The details contained the meeting number and 5 of the 6-digit passcode which allowed the journalist to guess the last number and to his complete surprise is allowed into the meeting.

He apologised after foreign policy chief Josep Borrell told him he had joined a secret conference and should leave, which some of the officials found amusing, and he left soon after.


Although quite comical, it highlights the need to be careful what you post online and what may be in the pictures you post. The interruption caused the conference to be abandoned, which to me begs the question – shouldn’t these high-level conferences have tighter security? Why did they let him in without checking who he was?

Source: BBC



This week’s top tip – Fake Amazon Reviews


With Christmas just around the corner and many of us still not being able to go shopping in our local high street, we are turning to buy our gifts online more than ever. Thinking back to what I said before about small brands posting fake or manipulated reviews, wouldn’t it be great if we could weed them out and get a more realistic rating? Well, you can. Sometimes it can be obvious when there are numerous low ratings mentioning the same flaw in a product, but also a lot of five stars saying ‘great product, great quality’ in between them, but sometimes it can be harder to tell. That’s where sites like fakespot.com and reviewmeta.com come in.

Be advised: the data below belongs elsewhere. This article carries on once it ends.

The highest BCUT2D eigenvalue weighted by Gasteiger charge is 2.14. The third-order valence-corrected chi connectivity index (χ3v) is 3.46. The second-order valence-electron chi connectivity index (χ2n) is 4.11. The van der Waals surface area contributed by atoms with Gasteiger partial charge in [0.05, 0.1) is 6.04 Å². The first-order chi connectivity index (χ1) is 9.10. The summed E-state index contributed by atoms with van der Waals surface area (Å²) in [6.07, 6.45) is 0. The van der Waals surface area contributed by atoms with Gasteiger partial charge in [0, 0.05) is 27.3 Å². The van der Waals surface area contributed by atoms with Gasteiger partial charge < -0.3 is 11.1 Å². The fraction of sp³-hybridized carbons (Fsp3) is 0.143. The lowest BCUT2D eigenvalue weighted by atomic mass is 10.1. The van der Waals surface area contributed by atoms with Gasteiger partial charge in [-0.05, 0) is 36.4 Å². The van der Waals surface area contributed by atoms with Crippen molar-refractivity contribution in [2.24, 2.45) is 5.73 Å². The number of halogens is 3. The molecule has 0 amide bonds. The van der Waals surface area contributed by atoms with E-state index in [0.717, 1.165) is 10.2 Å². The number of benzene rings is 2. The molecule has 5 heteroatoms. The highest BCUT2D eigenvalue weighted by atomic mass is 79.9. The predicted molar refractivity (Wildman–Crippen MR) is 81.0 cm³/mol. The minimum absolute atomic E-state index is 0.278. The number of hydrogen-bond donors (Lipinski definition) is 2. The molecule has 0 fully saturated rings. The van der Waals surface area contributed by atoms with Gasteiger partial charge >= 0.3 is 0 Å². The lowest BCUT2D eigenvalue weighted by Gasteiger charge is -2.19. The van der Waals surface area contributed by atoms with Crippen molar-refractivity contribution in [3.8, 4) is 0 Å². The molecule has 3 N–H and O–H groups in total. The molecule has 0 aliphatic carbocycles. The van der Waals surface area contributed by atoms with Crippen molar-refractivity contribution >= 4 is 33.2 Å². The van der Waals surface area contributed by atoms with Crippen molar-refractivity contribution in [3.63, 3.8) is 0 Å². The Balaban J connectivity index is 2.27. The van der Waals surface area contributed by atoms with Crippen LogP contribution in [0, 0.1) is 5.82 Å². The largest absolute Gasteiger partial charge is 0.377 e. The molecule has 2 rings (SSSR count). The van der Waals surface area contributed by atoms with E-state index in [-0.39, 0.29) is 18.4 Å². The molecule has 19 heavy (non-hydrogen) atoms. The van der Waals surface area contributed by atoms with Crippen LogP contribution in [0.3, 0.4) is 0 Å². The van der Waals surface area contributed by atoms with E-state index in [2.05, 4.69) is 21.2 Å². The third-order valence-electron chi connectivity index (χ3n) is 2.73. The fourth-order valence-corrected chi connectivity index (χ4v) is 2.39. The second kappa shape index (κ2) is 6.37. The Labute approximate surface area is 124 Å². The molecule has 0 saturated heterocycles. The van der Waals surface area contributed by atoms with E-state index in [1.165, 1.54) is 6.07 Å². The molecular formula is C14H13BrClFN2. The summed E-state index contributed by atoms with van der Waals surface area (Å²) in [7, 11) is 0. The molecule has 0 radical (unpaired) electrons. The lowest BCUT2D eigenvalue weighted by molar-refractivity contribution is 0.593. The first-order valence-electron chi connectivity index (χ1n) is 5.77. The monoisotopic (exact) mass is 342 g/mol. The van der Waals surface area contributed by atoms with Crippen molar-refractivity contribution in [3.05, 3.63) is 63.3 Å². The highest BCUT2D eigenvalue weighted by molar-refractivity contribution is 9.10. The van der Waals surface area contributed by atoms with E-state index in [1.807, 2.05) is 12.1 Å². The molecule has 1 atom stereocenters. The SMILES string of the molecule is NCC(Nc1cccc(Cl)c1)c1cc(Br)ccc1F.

Simply paste the link of a product into the site and using clever algorithms the site analyses the product reviews and removes ones it believes to be ingenuine or too generic, leaving you with a nice adjusted rating at the end. Fakespot even has a browser extension so you can check on the go as you shop. A handy little tool indeed for when you want to make sure the product you buy is good quality.


That’s all for now, see you next week.


Mike